like the music") and The No Song ("No, no, no, I don't
smoke it no more") which went to number three on the U.S. charts for the
newly solo ex-Beatle
helped keep the money rolling in.

His songs
seemed to showcase his optimism and singular sense of humor. A
version of Joy to The World by Three Dog Night became the
biggest selling record of 1971 ("Jeremiah was a bullfrog...").
Axton’s own singing hits included Boney Fingers ("Work
your fingers to the bone, what do you get? Boney fingers").
the Morning Comes
, a duet he recorded with Linda Ronstadt from
1974's Life Machine album, which went to number one on the Canadian

As the singer songwriter trend dried up in the latter 70's Axton continued to
record for his own label Jeremiah, began in '78. 1979's Rusty Old Halo album
produced his last two major hits, "
Della and the Dealer" and the title track. Other artists to record his music over time included Elvis, Cher, Joan Baez, Waylon Jennings, John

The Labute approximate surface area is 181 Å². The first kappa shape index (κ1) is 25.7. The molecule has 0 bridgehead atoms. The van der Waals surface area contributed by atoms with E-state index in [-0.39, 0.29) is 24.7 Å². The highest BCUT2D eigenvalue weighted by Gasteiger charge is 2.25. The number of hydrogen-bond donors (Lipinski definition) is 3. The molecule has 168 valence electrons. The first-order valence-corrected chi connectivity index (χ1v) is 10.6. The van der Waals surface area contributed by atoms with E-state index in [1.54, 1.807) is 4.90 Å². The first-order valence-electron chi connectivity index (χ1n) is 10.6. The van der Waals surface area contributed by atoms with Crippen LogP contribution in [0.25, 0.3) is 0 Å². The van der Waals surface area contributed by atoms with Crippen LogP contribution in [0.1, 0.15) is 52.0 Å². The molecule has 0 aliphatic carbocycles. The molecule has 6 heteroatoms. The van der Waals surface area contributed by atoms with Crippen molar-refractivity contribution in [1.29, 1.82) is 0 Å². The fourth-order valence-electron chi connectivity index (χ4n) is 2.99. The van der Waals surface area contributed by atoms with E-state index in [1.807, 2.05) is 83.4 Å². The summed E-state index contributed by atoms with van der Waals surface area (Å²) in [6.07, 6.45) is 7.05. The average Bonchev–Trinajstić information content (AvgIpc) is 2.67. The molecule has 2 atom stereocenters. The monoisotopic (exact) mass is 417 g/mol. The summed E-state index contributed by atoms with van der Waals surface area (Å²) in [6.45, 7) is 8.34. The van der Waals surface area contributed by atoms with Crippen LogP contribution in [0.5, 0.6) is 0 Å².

Denver, Glen Campbell,
Tanya Tucker,Arlo Guthrie, Martha Reeves and
even 90's punk band Ten Foot Pole.

Axton had numerous negative music business dealings with many labels and by the early nineties his work on Horizon, A&M, Vee-Jay and MCA was mostly left out of print by short sighted label execs. Maintaining a steady concert schedule was a priority throughout the seventies and eighties that found Axton away from his Lake Tahoe home & on the road playing as many as 300 dates a year.

Music wasn't his only bag though, and thankfully He also got in front of the camera, first guesting on "Bonanza" circa 1965 and then eventually many TV programs including "Hootenanny", "Hee-Haw",
"Diff'rent Strokes","The Dukes of Hazzard", "Trapper John MD","WKRP in Cincinatti"
as well as popular feature films like "The Black Stallion" and "Gremlins". His voice was used in many TV commercials for Busch beer, Pizza Hut, and even McDonald's where he was the singing lumberjack who introduced the then-new Big Mac. Hoyt reportedly liked doing commercials so much he didn't even consider it work. He also did voiceover narration for educational films. He bought his ranch in
Montana, after playing a sheriff in the movie ''Disorganized Crime,'' filmed there in 1988.